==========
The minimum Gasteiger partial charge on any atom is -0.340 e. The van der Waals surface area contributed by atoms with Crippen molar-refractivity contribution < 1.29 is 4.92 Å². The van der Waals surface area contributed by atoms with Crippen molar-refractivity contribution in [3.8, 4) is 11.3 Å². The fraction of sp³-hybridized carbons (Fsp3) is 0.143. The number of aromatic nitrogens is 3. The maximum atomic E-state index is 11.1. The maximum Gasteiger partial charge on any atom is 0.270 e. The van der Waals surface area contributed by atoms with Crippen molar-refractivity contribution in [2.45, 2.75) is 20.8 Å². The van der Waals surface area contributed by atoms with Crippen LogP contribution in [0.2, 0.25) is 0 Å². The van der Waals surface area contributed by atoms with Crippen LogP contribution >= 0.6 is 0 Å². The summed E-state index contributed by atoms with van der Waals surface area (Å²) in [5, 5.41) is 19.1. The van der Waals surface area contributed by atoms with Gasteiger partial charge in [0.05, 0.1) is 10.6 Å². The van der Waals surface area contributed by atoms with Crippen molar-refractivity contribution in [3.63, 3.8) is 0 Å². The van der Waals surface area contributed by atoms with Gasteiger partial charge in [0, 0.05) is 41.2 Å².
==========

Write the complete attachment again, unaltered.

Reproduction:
The minimum Gasteiger partial charge on any atom is -0.340 e. The van der Waals surface area contributed by atoms with Crippen molar-refractivity contribution < 1.29 is 4.92 Å². The van der Waals surface area contributed by atoms with Crippen molar-refractivity contribution in [3.8, 4) is 11.3 Å². The fraction of sp³-hybridized carbons (Fsp3) is 0.143. The number of aromatic nitrogens is 3. The maximum atomic E-state index is 11.1. The maximum Gasteiger partial charge on any atom is 0.270 e. The van der Waals surface area contributed by atoms with Crippen molar-refractivity contribution in [2.45, 2.75) is 20.8 Å². The van der Waals surface area contributed by atoms with Crippen LogP contribution in [0.2, 0.25) is 0 Å². The van der Waals surface area contributed by atoms with Crippen LogP contribution >= 0.6 is 0 Å². The summed E-state index contributed by atoms with van der Waals surface area (Å²) in [5, 5.41) is 19.1. The van der Waals surface area contributed by atoms with Gasteiger partial charge in [0.05, 0.1) is 10.6 Å². The van der Waals surface area contributed by atoms with Crippen molar-refractivity contribution in [3.63, 3.8) is 0 Å². The van der Waals surface area contributed by atoms with Gasteiger partial charge in [0, 0.05) is 41.2 Å².